Should the Mouse Model be Used to Study Human Diseases?
The mouse is a common model used in research as a way of studying human biology and diseases, but a new study questions whether this is an accurate approach considering some stark differences - aside from many similarities - between the two species.
The results were published in four papers in the journal Nature.
By examining the genetic and biochemical programs involved in regulating mouse and human genomes, an international group of researchers has found that for the most part the systems involved in controlling gene activity have many similarities between mice and humans. These systems include the immune system, metabolism, and stress response, and have been conserved through evolution.
"We have known that the mouse was mostly a good model for humans. We found that many processes and pathways are conserved from mouse to human. This allows us to study human disease by studying those aspects of mouse biology that reflect human biology," Bing Ren, co-senior author on the main Nature study, said in a statement.
But while, in general, these rodents and humans share the same basic genetic machinery, the differences are in the details. For example, for the mouse immune system, certain gene activity varies between mice and humans, as previous research has indicated. Researchers then subsequently identified some genes found in mice that lack a counterpart in humans.
"That may be a result of mouse and human adaptation to their respective environments," Ren explained.
Mice and humans may share 70 percent of the same protein-coding gene sequences, but that's actually just 1.5 percent of their overall genomes, showing that there is plenty of room for differences between the two.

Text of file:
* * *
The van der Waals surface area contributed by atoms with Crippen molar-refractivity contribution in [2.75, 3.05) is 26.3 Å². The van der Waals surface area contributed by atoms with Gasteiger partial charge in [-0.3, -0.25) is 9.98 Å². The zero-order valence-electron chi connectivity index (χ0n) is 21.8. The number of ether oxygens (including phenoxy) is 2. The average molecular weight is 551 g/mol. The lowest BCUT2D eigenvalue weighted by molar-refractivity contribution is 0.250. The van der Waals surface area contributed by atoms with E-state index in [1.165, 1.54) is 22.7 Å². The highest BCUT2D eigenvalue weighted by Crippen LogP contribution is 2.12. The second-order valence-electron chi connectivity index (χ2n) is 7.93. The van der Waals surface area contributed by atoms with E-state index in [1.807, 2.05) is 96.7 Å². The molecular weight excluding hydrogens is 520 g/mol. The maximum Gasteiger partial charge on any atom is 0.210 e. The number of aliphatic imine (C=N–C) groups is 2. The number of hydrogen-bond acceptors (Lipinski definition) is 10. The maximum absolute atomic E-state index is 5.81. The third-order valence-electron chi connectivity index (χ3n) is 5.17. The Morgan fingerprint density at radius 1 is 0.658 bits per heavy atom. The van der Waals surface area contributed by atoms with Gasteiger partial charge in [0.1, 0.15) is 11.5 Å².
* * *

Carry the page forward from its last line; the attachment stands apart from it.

Two companion studies further illustrated utter differences, specifically pertaining to 1.3 million genome locations called DNase 1 hypersensitivity, which identify regulatory DNA. By comparing 45 mouse cell and tissue types with those in humans, they found that about 35 percent of these elements were shared by mice and humans, however they were active in dissimilar types of cells.
"Mouse and human genomes to have a common language in regulation, but there is a tremendous amount of flexibility in evolution," said researcher John Stamatoyannopoulos from the University of Washington, Seattle, senior author of one the studies. "For example, an element active in the mouse liver might be repurposed to be active in the brain in the human."
With these differences in mind, scientists can better determine when it's appropriate to use lab mice to study human biology and disease, as well as understand more clearly some of the mouse model's limitations.
The findings were reported by the mouse ENCODE Consortium and described in the main Nature study, as well as in the papers "Principles of regulatory information conservation between mouse and human," "A comparative encyclopedia of DNA elements in the mouse genome," and "Conservation of trans-acting circuitry during mammalian regulatory evolution."